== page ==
It was April 20th 2010 when I realised that how employers looked at evaluating business risk would change forever. Up until this date, most organisations didn’t have risk managers and in the corporate arena, accountancy & financial risks were as far as the topic was explored. Risk and in particular, the way in which a company managed the impact of risk was never really a topic for public discussion with most organisations dealing with the impact of risk behind closed doors and certainly out of sight of customers.
So what happened in April 2010 that caused me to think about the wider context of business risk and specifically, why that would have such a significant impact on my business as a provider of lone worker security solutions?
That fateful day, an explosion occurred on the Deepwater Horizon oil rig in the Gulf of Mexico; a rig operated by BP. The subsequent environmental impact to marine life is well documented but what interested me most was how the incident and more specifically, how the PR of the incident was poorly managed. It was the first big corporate accident in a world where social media platforms connected consumers and allowed them to share their thoughts worldwide. It signalled the end to a company’s ability to manage the PR ‘message’ after such an incident. What didn’t help either was some ill-judged words to camera from an embattled CEO and an American President publically shaming BP.
So this particular risk cost BP dear in terms of the clean-up required but the far bigger cost was the damage to its brand and the 30% subsequent drop in its share price. I suspect I wasn’t alone in thinking ‘wow, risk really is expensive’.
So how did an expensive oil spill help grow the lone worker market? Well in the past five years (and its accelerating), I have noticed a rise in the number of companies who have designated Risk Managers, Directors or even a ‘CRO’. I have also heard many comments from senior staff in businesses where brand is pivotal to their enterprise valuation and that embarking on a wider reaching review of where risk exists in their business is of paramount importance. I also think there is now a general acceptance that if the s**t is going to hit the fan, gone are the days where you can ‘manage’ the PR! Many of these companies have embarked on developing a better understanding of where risk can occur and if they have mobile working staff then an incident involving those staff tends to get included in the corporate risk register.
The mobility of working has arguably been the largest single change in how we work, certainly in the last 20years. No longer do we all commute every day to a designated point of work, instead we work from home, the car, train or bus, airports and stations. Businesses have been very quick to exploit mobile working as it delivers benefits and savings in spades. Not many though naturally think of the ‘cons’ but the safety and security of staff operating whilst mobile is a consideration for all employers.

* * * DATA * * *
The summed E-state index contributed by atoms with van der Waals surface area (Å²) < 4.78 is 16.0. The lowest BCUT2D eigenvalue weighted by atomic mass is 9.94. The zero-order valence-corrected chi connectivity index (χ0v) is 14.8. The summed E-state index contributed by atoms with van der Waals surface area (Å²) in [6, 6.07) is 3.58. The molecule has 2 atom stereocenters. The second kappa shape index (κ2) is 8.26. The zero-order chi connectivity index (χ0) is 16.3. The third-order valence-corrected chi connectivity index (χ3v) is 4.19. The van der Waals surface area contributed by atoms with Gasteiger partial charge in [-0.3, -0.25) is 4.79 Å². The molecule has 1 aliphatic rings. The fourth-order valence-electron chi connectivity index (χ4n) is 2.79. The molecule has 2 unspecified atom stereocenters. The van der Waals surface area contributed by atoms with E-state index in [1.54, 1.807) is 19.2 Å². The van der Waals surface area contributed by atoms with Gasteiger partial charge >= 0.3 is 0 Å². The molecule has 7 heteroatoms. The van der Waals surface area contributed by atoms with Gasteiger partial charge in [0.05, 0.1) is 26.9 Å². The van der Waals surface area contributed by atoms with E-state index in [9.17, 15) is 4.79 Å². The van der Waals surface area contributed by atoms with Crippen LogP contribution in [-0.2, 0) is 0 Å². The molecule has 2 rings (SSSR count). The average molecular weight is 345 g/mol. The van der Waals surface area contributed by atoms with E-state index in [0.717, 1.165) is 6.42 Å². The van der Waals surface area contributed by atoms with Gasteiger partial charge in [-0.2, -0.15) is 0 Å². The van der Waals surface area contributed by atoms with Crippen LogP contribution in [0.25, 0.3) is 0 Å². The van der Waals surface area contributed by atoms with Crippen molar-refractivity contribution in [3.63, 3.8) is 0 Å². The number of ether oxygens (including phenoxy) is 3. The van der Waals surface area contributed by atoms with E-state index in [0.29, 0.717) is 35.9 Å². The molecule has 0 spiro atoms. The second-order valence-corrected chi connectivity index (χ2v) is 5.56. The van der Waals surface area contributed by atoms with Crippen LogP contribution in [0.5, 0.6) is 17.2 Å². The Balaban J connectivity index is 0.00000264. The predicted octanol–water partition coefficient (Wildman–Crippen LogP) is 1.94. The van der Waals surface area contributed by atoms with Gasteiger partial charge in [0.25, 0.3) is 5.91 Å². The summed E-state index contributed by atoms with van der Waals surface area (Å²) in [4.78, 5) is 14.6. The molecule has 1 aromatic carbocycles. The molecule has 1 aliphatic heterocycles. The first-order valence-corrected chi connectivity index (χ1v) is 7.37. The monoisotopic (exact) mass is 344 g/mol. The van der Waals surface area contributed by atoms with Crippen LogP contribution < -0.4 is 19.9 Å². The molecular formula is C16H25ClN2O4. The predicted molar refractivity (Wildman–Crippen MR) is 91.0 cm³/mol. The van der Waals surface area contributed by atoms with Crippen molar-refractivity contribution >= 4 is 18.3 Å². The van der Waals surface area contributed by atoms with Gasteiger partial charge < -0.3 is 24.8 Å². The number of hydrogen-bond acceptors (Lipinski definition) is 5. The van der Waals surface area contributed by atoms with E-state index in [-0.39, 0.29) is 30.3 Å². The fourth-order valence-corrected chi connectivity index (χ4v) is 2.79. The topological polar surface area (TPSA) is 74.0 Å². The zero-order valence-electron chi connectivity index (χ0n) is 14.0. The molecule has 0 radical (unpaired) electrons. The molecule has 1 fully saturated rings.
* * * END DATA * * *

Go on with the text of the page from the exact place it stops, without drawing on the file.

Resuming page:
Even when employers do consider the risks, it can often be a challenge to get the staff and their managers to see the impact of risk and how it might personally affect them. Unfortunately, it is often an incident that causes a business and its staff to truly appreciate the cost.
And I don’t expect the appreciation of lone worker risk and its costs to subside. On the 3rd November 2015, the Sentencing Council in the UK updated and republished its guidelines to UK Courts on Health & Safety as well as Corporate Manslaughter offences. It used to be that the previous starting threshold for fines under the latter was £500,000 but now fines for large organisations are recommended to start at £7,500,000 with a suggested category range for high culpability cases being between £4,800,000 and £20,000,000. Serious fines indeed.
So to conclude, I believe that some very clear benefits now exist for employers to be proactive in considering how to remove or reduce their lone worker risks (aside from it also being the law!). The combined impact of high fines, reputational brand damage as well as legal costs and reduced share prices would be a perfect storm for any employer and so these risks need to be taken seriously.
I am proud to be the Chairman of the BSIA lone worker section and I know that all of our member companies share my desire to assist companies in addressing these risks. Our section is very active and we work very closely with the Police to ensure their time and resources are correctly managed also. The implementation of high quality lone worker solutions is good for the employee, the employer, the Police and of course...the BSIA member there to support all of these important stakeholders.